Piggy Before and After
Before                                                             After

This fun and easy project is inexpensive and can be completed in a very short amount of time. All drug stores have a seasonal section, which is marked down after every holiday and at season’s end by as much as 50% -75% off. There are some great options for adults as well as kids.

Thanks for reading! Happy Crafts!

Creative Stress Relief III

Stressed Man
Stressful times help us focus upon the most important parts of our lives: family and friends. Together we will get through these difficult times. Each day, set aside a little time for yourself to relax and do something that brings you joy. Here are a few creative ideas:

Watch Making:
Watchmaking

Mask Making: – costume masks, wall art
Mardi Gras Mask
Purple & Gold Mask

Sewing: – clothing, home furnishings, costumes, stuffed animals & dolls
Clothing
Clothing

Home Furnishings
Home Furnishings

Quilting
Quilting

Costumes
Halloween Costumes

Stuffed Animals, Dolls & Accessories
Doll & Bear

Blacksmithing: – tools, weapons, fences, light fixtures, ornamental hardware, furniture
Tools & Weapons
Blacksmithing

Wrought Iron Railings, Gates & Fences
Wrought Iron Gate

Wrought Iron Furniture
Wrought Iron Table

Container Gardening: – decorative flower pots, planters, window boxes
Contemporary Glass with Rainbow Pebbles, Seashells or Sand
Glass Pots & Colorful Pebbles

Painted Rope-Wrapped Pot
Rope Wrapped Pot

Creative & Humorous Gardening & Art
His & Hers Garden Pots

Specialty Painting & Finishes: – egg painting, stenciling, Venetian plaster, tromp l’oeil, murals
Egg Painting
Egg Painting

Stenciling
Holly Stencil

Crackle Finish & Venetian Plaster
Crackle Finish and Faux Plaster

Tromp l’oeil
Mountain Path

Murals
Ocean-Themed Exterior Wall Mural

Basket Weaving:
Basket Weaving

Aromatherapy: – essential oils, body care, cosmetics
Perfumes & Diffusing Oils
Essential Oils, Air Freshener & Perfumes

Body Lotion, Scrubs, Cosmetics
Body Lotions & Scrubs

Massage Oils & Relaxing Sprays/Sachets/Balms
Lavender Massage Oil & Sachets

Last But Not Least:
Take a Nap
Cat Nap

When all else fails…take a nap! Stress relief is just one nap away. It’s also a great source of inspiration as well.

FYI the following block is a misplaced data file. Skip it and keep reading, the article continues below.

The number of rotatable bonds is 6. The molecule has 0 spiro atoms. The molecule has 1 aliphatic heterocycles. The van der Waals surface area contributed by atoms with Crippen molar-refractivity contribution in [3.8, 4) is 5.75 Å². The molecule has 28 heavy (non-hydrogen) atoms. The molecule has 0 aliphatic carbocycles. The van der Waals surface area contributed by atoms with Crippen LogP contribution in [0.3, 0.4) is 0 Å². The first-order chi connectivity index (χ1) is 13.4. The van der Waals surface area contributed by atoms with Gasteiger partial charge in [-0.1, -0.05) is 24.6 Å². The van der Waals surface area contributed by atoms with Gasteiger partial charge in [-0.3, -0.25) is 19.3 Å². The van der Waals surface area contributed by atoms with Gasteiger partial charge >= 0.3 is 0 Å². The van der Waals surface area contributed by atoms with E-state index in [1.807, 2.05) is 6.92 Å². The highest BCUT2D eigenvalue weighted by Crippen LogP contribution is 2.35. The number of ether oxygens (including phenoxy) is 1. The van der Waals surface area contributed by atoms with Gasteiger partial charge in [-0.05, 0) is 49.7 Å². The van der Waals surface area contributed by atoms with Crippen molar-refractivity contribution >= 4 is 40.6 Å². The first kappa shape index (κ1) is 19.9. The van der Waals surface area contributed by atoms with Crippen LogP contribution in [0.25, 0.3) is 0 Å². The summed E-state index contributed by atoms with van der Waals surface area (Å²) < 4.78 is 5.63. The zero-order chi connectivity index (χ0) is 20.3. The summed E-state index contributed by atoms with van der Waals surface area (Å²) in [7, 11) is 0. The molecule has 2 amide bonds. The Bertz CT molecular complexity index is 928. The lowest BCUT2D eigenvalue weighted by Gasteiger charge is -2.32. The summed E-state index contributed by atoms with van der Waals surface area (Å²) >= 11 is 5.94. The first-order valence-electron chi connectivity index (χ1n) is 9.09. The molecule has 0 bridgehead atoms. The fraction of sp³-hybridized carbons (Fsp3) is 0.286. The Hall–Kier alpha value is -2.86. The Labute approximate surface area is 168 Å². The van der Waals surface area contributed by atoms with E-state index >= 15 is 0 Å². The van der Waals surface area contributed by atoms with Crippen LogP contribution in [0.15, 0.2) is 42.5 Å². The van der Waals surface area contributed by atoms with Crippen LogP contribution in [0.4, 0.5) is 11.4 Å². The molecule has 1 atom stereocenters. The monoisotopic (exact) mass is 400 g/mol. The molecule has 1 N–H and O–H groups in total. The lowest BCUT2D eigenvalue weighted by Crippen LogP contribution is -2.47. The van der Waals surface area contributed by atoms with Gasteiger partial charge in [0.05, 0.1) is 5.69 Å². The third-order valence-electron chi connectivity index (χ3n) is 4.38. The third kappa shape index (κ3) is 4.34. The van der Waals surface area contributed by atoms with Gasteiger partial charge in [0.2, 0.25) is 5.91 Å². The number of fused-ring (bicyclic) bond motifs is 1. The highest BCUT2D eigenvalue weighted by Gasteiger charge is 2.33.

For more crafting opportunities, please read the first two parts in this series: “Creative Stress Relief” and “Creative Stress Relief II.”

Thanks for Reading & Happy Crafting!

A Crafter’s Nightmare Before Christmas

Snowman Detail
It may seem like an odd time to be talking about Christmas, but stay with me because this funny story could happen to anyone regardless of the time of year. Did you ever buy something without noticing a major flaw? I did, and it actually took a few days to notice. I purchased several wintry figurines for use in a Christmas centerpiece. There was a cardinal, a penguin, and an adorable polar bear. I also chose a cute figure of a boy building a snowman, which resembled one of those warm family scenes in a Norman Rockwell painting.

Original Headless Dog
I set up the sleigh centerpiece and surrounded it with the new figures. There it sat in our family room for a few days. Occasionally I would look at it, but didn’t notice anything amiss. Then one night, while watching television, I picked up one of the figures for a closer look. There appeared to be a snow-covered object leaning against the base of the snowman. What could it be? Maybe it was a tree stump or a rock?

Close Up Headless Dog
Curiosity got the best of me. I held it under a lamp and was shocked by my discovery! It was a headless dog! Unless you happen to be Tim Burton, a headless dog is a little too macabre for such a festive season. The store where I purchased it was closing, and all sales were final. Maybe I could fix it myself, but how? I considered breaking off the rest of it, but that would most likely damage the snowman. I began wondering if I could create a new head using three-dimensional paint.

Headless Dog Painted Brown